Consuelo Wilkins, MD, MSCI, has been appointed director of a new Engagement Core to support the design, implementation and governance of the national All of Us Research Program, an ambitious effort led by the National Institutes of Health (NIH) to accelerate the prevention and treatment of illness through precision medicine.
News: April, 2018
Applications are being solicited for support by the American Cancer Society‐Institutional Research Grant (IRG). These funds are designed to provide seed money to support junior faculty members with an interest in cancer research who do not have external grant support. Deadline: Monday, May 28, 2018 by 5:00 p.m.
Lung cancer is the most deadly cancer in the United States – but high-tech imaging now lets smokers get checked for early signs of lung cancer. Finding lung cancer in its earliest stages makes it far easier to treat.
The annual Vanderbilt-Ingram Cancer Center Scientific Retreat will be held Thursday, May 3, 8 a.m. to 3 p.m. at the Vanderbilt Student Life Center. The potential link between the body’s microbiome and cancer is the topic of this year’s event.
Longtime Vanderbilt-Ingram Cancer Center supporter Orrin Ingram opted to take an aggressive approach to treatment when he was diagnosed with prostate cancer.
Sirtex Medical Ltd. has renewed a grant award to Dan Brown, MD, professor of Radiology and Radiological Sciences and chief of Interventional Oncology, and his Vanderbilt Health colleagues, for a research program designed to treat patients with liver tumors that cannot be addressed with surgery.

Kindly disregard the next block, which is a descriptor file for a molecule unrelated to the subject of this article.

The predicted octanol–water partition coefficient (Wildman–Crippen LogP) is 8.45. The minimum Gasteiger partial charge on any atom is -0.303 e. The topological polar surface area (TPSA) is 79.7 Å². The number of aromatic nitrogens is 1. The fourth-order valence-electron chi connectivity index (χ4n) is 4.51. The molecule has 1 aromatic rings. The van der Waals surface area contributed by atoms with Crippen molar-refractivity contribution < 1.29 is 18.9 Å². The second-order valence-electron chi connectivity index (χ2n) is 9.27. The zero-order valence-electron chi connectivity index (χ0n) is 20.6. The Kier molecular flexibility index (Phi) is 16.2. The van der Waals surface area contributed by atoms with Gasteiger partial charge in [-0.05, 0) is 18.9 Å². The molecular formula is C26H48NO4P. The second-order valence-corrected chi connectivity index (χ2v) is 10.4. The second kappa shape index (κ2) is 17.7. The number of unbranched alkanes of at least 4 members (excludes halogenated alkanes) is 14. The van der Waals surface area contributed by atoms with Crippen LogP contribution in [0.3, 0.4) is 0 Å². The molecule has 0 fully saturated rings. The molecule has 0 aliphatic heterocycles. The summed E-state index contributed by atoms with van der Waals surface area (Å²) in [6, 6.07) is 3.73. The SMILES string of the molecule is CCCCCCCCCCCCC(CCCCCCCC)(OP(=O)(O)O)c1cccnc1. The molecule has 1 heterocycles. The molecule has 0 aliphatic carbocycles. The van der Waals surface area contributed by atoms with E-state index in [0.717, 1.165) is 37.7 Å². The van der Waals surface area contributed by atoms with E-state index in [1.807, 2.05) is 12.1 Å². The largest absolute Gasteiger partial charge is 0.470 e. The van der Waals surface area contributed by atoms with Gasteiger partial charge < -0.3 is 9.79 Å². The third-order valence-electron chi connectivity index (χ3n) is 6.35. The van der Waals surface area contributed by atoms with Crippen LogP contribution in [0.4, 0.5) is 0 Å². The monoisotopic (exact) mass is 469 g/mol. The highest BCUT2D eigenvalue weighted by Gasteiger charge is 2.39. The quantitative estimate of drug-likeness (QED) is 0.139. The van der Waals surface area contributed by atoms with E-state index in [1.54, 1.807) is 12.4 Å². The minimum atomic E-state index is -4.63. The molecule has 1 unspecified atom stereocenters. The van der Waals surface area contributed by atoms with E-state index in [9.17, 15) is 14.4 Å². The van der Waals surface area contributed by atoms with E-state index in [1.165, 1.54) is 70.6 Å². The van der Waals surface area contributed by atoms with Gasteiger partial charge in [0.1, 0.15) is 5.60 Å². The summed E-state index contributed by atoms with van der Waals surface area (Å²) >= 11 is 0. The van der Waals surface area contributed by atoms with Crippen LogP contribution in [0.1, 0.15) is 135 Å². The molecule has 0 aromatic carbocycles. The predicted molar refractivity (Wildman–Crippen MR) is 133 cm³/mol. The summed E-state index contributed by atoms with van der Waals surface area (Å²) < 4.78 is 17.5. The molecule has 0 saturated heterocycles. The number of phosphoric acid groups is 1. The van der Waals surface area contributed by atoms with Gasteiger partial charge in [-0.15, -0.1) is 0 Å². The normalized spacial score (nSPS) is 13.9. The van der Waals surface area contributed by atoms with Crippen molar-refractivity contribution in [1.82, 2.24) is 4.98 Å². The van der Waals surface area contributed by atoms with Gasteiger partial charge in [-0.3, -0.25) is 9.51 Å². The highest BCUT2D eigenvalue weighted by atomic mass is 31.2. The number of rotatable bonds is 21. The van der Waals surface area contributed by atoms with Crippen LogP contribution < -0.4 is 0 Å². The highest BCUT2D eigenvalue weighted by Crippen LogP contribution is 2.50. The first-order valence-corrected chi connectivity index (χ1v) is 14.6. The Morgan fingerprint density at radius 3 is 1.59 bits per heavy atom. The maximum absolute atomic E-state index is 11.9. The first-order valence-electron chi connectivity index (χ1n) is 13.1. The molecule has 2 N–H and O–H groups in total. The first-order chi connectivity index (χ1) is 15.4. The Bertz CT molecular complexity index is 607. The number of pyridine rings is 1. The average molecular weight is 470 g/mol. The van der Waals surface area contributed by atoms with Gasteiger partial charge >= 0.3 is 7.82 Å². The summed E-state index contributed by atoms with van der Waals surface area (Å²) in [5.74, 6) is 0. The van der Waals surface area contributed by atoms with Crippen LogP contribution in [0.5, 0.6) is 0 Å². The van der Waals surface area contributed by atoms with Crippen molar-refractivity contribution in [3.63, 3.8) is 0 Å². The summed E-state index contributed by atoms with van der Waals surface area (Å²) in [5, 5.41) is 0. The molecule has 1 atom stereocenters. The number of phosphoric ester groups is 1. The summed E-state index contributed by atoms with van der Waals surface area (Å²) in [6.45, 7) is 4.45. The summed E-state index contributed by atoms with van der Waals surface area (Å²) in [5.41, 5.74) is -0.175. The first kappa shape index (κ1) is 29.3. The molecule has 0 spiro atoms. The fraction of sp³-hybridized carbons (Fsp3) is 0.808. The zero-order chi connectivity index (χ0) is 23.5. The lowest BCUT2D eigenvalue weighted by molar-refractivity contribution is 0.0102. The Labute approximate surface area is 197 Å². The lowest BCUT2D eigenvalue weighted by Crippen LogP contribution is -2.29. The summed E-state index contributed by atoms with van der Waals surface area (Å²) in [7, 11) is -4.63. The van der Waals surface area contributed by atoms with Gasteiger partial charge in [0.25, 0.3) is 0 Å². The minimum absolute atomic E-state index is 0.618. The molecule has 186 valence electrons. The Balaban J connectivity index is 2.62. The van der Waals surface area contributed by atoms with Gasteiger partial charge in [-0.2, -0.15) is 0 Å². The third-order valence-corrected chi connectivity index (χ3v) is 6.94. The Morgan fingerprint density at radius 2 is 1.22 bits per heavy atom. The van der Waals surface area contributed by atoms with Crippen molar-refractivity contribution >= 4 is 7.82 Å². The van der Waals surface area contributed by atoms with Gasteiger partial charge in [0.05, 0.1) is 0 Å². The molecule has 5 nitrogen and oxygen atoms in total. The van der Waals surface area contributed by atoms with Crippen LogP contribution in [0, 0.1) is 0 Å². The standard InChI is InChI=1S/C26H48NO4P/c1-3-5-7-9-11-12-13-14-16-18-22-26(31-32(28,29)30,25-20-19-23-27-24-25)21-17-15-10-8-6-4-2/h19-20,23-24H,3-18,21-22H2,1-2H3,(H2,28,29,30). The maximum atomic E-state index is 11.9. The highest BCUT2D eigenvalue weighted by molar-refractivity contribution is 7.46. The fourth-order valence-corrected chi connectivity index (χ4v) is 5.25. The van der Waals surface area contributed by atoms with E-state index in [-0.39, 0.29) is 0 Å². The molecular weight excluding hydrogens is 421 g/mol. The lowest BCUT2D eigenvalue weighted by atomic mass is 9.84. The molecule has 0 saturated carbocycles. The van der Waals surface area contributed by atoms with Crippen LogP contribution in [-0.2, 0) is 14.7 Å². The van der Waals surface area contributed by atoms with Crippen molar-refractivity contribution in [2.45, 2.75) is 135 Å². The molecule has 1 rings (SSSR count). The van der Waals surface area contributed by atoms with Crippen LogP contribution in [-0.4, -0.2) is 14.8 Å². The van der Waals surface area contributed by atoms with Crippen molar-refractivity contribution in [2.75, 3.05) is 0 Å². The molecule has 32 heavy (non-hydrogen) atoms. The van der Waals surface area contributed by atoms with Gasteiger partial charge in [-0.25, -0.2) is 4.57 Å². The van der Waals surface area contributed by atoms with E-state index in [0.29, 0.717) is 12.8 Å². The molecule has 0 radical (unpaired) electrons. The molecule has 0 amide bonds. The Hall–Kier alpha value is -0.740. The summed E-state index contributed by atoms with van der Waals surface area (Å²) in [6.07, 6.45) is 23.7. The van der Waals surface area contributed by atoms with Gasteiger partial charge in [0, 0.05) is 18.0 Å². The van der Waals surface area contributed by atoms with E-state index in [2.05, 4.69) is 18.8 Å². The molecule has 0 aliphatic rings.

Ingrid Mayer, MD, MSCI, Ingram Professor of Cancer Research and leader of the Breast Cancer Research Program, has been named a Komen Scholar for her leadership in breast cancer research. She is joined by Wayne Dornan, PhD, a patient research advocate at VICC, who will serve on the Advocates in Science Steering Committee for Susan G. Komen.
Henry Paul and Dave Robbins, members of country music group BlackHawk, as well as southern rock band The Outlaws, recently donated $40,000 to Vanderbilt-Ingram Cancer Center (VICC) in support of melanoma research.
Vito Quaranta, MD, and colleagues have found that treated melanoma cells enter a previously unrecognized “idling” state. These idling cells may be primed to acquire resistance mutations and may constitute the bulk of residual disease.
Vanderbilt-Ingram Cancer Center (VICC) will host a special event for patients and families affected by neurofibromatosis (NF), a genetic disorder that can cause tumors in the nervous system. The Neurofibromatosis Patient and Family Symposium will be held Saturday, April 21, 9 a.m. – 1 p.m., at the VICC 8th floor conference center in the Preston Research Building, 2220 Pierce Ave.